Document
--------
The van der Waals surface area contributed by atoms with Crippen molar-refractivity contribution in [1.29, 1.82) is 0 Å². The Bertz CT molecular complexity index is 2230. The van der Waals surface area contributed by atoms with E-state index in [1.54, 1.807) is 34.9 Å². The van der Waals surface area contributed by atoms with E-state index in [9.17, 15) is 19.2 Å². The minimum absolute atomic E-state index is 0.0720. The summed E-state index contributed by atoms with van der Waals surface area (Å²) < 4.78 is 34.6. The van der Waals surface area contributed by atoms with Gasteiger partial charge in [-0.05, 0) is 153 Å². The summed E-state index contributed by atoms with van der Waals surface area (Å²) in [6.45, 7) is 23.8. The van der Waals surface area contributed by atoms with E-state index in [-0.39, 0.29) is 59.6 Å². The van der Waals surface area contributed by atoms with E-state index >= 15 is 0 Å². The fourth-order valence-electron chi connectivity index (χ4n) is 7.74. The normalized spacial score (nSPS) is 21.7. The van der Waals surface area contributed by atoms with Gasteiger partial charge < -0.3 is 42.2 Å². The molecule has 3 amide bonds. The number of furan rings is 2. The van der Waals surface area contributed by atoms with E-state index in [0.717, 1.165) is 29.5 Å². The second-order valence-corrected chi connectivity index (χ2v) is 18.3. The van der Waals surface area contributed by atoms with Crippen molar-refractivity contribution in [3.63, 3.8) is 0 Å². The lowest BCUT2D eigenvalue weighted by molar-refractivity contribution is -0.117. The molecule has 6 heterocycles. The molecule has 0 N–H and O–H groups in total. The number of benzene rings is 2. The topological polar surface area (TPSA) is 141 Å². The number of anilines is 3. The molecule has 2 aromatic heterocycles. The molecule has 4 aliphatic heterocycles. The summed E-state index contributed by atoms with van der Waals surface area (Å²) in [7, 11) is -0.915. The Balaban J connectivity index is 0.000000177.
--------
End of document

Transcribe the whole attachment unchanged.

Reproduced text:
The van der Waals surface area contributed by atoms with Crippen molar-refractivity contribution in [1.29, 1.82) is 0 Å². The Bertz CT molecular complexity index is 2230. The van der Waals surface area contributed by atoms with E-state index in [1.54, 1.807) is 34.9 Å². The van der Waals surface area contributed by atoms with E-state index in [9.17, 15) is 19.2 Å². The minimum absolute atomic E-state index is 0.0720. The summed E-state index contributed by atoms with van der Waals surface area (Å²) < 4.78 is 34.6. The van der Waals surface area contributed by atoms with Gasteiger partial charge in [-0.05, 0) is 153 Å². The summed E-state index contributed by atoms with van der Waals surface area (Å²) in [6.45, 7) is 23.8. The van der Waals surface area contributed by atoms with E-state index in [-0.39, 0.29) is 59.6 Å². The van der Waals surface area contributed by atoms with E-state index >= 15 is 0 Å². The fourth-order valence-electron chi connectivity index (χ4n) is 7.74. The normalized spacial score (nSPS) is 21.7. The van der Waals surface area contributed by atoms with Gasteiger partial charge < -0.3 is 42.2 Å². The molecule has 3 amide bonds. The number of furan rings is 2. The van der Waals surface area contributed by atoms with E-state index in [0.717, 1.165) is 29.5 Å². The second-order valence-corrected chi connectivity index (χ2v) is 18.3. The van der Waals surface area contributed by atoms with Crippen molar-refractivity contribution in [3.63, 3.8) is 0 Å². The lowest BCUT2D eigenvalue weighted by molar-refractivity contribution is -0.117. The molecule has 6 heterocycles. The molecule has 0 N–H and O–H groups in total. The number of benzene rings is 2. The topological polar surface area (TPSA) is 141 Å². The number of anilines is 3. The molecule has 2 aromatic heterocycles. The molecule has 4 aliphatic heterocycles. The summed E-state index contributed by atoms with van der Waals surface area (Å²) in [7, 11) is -0.915. The Balaban J connectivity index is 0.000000177.